but scarcely any of the instincts that belong to such a structure.... I
am sure that this singular little creature is the missing link between
the man and the hyena.
Hotten had preyed upon explorer Stanley and libeled him in a so-called.
biography to a degree that had really aroused some feeling against
Stanley in England. Only for the moment--the Queen invited Stanley to
luncheon, and newspaper criticism ceased. Hotten was in general
disrepute, therefore, so it was not worth while throwing a second brick
In fact, now that Clemens had expended his venom, on paper, Hotten seemed
to him rather an amusing figure than otherwise. An incident grew out of
it all, however, that was not amusing. E. P. Hingston, whom the reader
may remember as having been with Artemus Ward in Virginia City, and one
of that happy group that wined and dined the year away, had been engaged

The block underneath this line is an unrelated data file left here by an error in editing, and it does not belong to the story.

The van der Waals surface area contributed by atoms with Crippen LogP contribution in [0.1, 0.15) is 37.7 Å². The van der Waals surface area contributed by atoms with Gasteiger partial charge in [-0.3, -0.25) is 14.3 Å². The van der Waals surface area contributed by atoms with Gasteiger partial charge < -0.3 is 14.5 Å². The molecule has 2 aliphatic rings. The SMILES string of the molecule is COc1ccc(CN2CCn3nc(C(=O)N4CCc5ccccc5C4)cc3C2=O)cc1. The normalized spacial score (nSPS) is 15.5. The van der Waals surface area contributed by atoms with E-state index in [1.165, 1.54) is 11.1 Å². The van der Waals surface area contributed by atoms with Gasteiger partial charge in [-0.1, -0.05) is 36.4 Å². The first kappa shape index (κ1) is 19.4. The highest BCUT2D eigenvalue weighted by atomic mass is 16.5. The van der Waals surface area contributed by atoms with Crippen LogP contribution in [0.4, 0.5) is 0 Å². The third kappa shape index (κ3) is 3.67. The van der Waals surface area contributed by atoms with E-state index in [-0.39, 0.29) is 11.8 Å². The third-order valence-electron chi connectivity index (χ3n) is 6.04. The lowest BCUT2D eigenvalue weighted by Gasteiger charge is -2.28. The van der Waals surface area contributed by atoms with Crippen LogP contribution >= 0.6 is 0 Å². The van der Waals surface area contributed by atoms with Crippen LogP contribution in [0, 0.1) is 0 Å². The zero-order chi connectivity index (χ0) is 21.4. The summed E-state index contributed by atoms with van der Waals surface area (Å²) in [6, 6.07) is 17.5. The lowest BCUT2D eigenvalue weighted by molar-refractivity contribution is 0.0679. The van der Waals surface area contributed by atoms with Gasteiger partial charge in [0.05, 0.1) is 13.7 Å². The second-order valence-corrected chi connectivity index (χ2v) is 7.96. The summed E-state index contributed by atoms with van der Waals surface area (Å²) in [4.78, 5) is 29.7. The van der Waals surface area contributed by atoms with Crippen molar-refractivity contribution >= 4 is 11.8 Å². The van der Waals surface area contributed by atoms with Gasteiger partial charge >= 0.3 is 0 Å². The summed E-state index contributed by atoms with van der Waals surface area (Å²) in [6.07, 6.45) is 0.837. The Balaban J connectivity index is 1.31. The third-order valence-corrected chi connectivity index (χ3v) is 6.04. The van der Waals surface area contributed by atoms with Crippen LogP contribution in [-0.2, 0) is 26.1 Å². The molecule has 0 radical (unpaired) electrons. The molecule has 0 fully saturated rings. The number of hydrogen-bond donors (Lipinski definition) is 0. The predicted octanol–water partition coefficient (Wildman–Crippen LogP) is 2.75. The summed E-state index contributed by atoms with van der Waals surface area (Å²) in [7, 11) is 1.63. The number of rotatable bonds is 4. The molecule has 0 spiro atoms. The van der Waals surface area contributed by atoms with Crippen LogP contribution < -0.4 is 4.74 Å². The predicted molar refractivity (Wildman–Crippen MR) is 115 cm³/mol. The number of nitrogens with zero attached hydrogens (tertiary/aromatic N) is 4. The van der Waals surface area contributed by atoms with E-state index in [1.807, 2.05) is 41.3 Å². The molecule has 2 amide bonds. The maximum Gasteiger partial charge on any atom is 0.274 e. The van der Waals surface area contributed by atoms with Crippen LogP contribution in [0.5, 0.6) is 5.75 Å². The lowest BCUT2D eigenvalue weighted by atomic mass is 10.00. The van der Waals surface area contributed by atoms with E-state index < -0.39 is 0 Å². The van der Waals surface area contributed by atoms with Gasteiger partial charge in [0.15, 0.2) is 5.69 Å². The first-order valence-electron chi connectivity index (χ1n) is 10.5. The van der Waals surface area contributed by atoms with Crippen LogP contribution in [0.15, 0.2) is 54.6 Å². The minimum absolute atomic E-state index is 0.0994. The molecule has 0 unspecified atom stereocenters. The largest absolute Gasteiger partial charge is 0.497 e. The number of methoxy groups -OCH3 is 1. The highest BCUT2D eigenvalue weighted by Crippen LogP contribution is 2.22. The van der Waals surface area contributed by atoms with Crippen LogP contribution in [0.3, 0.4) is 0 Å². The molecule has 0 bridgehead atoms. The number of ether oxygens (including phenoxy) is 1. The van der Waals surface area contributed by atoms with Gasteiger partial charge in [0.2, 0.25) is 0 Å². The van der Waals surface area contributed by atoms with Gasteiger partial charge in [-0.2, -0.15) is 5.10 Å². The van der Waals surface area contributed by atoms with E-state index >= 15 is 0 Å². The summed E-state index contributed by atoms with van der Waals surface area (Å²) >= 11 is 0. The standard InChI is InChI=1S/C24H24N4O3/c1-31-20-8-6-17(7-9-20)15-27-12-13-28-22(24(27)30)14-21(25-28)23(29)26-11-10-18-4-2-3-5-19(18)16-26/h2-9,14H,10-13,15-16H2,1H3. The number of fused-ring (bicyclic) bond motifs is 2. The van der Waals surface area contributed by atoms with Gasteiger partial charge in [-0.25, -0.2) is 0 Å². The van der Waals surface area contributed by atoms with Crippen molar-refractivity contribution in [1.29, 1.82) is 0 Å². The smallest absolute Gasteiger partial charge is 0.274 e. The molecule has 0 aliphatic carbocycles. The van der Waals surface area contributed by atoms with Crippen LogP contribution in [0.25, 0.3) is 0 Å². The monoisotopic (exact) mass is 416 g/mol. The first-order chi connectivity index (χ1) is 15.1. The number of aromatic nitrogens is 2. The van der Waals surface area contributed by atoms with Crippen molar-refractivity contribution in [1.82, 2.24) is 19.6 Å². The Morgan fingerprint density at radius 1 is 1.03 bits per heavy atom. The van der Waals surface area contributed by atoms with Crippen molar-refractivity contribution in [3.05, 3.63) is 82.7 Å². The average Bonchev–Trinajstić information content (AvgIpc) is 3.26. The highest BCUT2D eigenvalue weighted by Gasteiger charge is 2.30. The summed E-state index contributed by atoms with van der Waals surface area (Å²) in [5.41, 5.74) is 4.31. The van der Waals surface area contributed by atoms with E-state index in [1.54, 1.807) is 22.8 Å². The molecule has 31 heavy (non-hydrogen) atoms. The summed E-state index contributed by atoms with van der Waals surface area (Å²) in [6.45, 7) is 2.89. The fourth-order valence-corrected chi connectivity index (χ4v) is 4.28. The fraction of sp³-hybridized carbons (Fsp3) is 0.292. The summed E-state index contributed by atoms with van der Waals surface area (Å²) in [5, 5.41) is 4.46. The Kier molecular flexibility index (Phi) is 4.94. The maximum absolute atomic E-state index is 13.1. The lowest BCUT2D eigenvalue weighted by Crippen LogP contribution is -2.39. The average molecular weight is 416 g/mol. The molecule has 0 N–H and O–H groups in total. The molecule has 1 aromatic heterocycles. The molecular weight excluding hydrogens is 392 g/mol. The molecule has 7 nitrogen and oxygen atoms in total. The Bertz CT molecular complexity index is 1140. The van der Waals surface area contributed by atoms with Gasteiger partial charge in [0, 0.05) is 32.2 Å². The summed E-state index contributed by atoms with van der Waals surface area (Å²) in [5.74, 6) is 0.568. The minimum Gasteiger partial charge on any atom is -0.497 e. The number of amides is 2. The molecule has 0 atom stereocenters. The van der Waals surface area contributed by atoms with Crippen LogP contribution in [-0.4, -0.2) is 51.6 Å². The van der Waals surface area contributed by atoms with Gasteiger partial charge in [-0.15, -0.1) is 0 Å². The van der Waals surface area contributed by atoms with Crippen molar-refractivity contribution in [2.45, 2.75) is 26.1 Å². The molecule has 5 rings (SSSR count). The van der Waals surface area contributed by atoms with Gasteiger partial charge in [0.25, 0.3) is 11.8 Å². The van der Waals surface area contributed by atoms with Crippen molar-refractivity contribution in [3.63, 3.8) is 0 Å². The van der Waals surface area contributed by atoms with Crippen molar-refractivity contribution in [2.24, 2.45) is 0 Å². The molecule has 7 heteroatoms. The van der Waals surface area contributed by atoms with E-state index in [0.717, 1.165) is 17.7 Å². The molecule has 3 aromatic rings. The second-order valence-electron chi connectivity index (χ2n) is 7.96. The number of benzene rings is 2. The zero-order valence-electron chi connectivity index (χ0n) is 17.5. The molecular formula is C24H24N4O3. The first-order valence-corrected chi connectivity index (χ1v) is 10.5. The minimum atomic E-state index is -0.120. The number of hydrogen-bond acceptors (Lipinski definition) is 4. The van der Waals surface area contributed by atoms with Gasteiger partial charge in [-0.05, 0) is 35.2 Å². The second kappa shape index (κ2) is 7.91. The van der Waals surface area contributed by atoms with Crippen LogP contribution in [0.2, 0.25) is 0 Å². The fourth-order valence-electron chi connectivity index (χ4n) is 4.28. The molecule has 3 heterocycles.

by Hotten to write the introductory to his edition of The Innocents
Abroad. It was a well-written, highly complimentary appreciation.
Hingston did not dream that he was committing an offense, nor did Clemens
himself regard it as such in the beginning.
But Mark Twain's views had undergone a radical change, and with
characteristic dismissal of previous conditions he had forgotten that he
had ever had any other views than those he now held. Hingston was in
London, and one evening, at a gathering, approached Clemens with
outstretched hand. But Clemens failed to see Hingston's hand or to
recognize him. In after-years his conscience hurt him terribly for this.
He remembered it only with remorse and shame. Once, in his old age, he
spoke of it with deep sorrow.